An extraordinary hearing has just begun for the House Oversight Committee, which is investigating the role of opioid painkiller Purdue Pharma, maker of the prescription narcotic OxyContin.
The hearing is titled “The Role of Purdue Pharma and the Sackler Family in the Opioid Epidemic”.
Purdue pleaded guilty last month in federal court to crimes related to the opioid crisis that has killed nearly half a million Americans.
However, the clutch of members of the billionaire Sackler family who own the private company has not been charged, although they are under investigation.
The company and six family members have been sued by cities and counties in the United States and by many American states.
One of the reasons this hearing is extraordinary is that two of these Sacklers have voluntarily agreed to testify today, which is highly unusual. They speak very, very rarely about their role in Purdue and the OxyContin and opioid crisis.
Today, Kathe Sackler, a former vice president of Purdue, who served on the company’s board from 1990 to 2018, is appearing (remotely) to testify. She is the daughter of one of the co-founders of Purdue.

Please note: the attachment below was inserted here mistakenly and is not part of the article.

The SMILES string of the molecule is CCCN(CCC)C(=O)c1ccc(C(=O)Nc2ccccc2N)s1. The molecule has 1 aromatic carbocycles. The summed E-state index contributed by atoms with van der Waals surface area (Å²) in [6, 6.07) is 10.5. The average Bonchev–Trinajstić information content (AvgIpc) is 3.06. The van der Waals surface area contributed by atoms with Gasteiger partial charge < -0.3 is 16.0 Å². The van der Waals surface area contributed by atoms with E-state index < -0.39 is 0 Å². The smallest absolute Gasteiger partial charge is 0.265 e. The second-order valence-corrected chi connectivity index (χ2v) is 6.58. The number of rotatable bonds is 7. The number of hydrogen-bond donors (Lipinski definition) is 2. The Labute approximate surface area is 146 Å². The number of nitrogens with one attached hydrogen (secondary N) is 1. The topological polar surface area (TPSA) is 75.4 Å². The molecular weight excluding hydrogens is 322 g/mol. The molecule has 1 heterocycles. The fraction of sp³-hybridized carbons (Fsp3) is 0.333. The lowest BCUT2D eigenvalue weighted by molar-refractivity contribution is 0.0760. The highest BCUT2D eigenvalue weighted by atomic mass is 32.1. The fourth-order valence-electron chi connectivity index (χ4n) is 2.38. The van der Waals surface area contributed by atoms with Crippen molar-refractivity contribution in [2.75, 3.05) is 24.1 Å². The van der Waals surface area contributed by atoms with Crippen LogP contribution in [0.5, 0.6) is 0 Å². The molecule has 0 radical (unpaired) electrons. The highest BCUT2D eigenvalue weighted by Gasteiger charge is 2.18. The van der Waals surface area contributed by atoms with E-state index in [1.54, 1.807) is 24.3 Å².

The testimony is also David Sackler, who is the grandson of one of the co-founders and the son of Richard Sackler, who for many years served as President of Purdue. David Sackler served on the Purdue Board of Directors from 2012 to 2018, as well as Purdue CEO Craig Landau.
Chairman of the committee Carolyn Maloney, New York Democratic Congressman, said, “No member of the Sackler family has ever admitted doing anything wrong, taking responsibility, or apologizing. They did not admit any responsibility.
But she called the opioid crisis, which was driven by powerful prescription opioids, especially OxyContin, “a crime against the American people.”
Purdue Pharma is currently in New York bankruptcy court, having filed for Chapter 11 protection in September 2019, in a bid to end lawsuits, avoid further lawsuits and settle with plaintiffs .
The lengthy procedure is not yet over and many aspects of the future of the company and of the family members remain unresolved, pending the decision of the bankruptcy judge.